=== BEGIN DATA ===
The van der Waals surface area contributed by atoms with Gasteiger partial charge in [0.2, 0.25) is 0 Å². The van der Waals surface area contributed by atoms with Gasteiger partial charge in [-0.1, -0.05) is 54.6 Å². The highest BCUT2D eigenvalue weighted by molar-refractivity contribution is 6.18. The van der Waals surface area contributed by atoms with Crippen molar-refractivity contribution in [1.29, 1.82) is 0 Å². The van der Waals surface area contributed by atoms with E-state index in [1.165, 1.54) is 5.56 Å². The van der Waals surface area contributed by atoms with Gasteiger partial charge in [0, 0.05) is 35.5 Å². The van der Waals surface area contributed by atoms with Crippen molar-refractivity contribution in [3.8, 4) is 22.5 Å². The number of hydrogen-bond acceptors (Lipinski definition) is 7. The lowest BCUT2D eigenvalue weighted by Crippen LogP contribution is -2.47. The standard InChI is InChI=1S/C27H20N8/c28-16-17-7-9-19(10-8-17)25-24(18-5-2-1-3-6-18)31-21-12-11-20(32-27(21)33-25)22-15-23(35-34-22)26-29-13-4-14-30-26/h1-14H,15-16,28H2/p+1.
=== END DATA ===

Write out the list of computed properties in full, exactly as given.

The van der Waals surface area contributed by atoms with Gasteiger partial charge in [0.2, 0.25) is 0 Å². The van der Waals surface area contributed by atoms with Gasteiger partial charge in [-0.1, -0.05) is 54.6 Å². The highest BCUT2D eigenvalue weighted by molar-refractivity contribution is 6.18. The van der Waals surface area contributed by atoms with Crippen molar-refractivity contribution in [1.29, 1.82) is 0 Å². The van der Waals surface area contributed by atoms with E-state index in [1.165, 1.54) is 5.56 Å². The van der Waals surface area contributed by atoms with Gasteiger partial charge in [0, 0.05) is 35.5 Å². The van der Waals surface area contributed by atoms with Crippen molar-refractivity contribution in [3.8, 4) is 22.5 Å². The number of hydrogen-bond acceptors (Lipinski definition) is 7. The lowest BCUT2D eigenvalue weighted by Crippen LogP contribution is -2.47. The standard InChI is InChI=1S/C27H20N8/c28-16-17-7-9-19(10-8-17)25-24(18-5-2-1-3-6-18)31-21-12-11-20(32-27(21)33-25)22-15-23(35-34-22)26-29-13-4-14-30-26/h1-14H,15-16,28H2/p+1.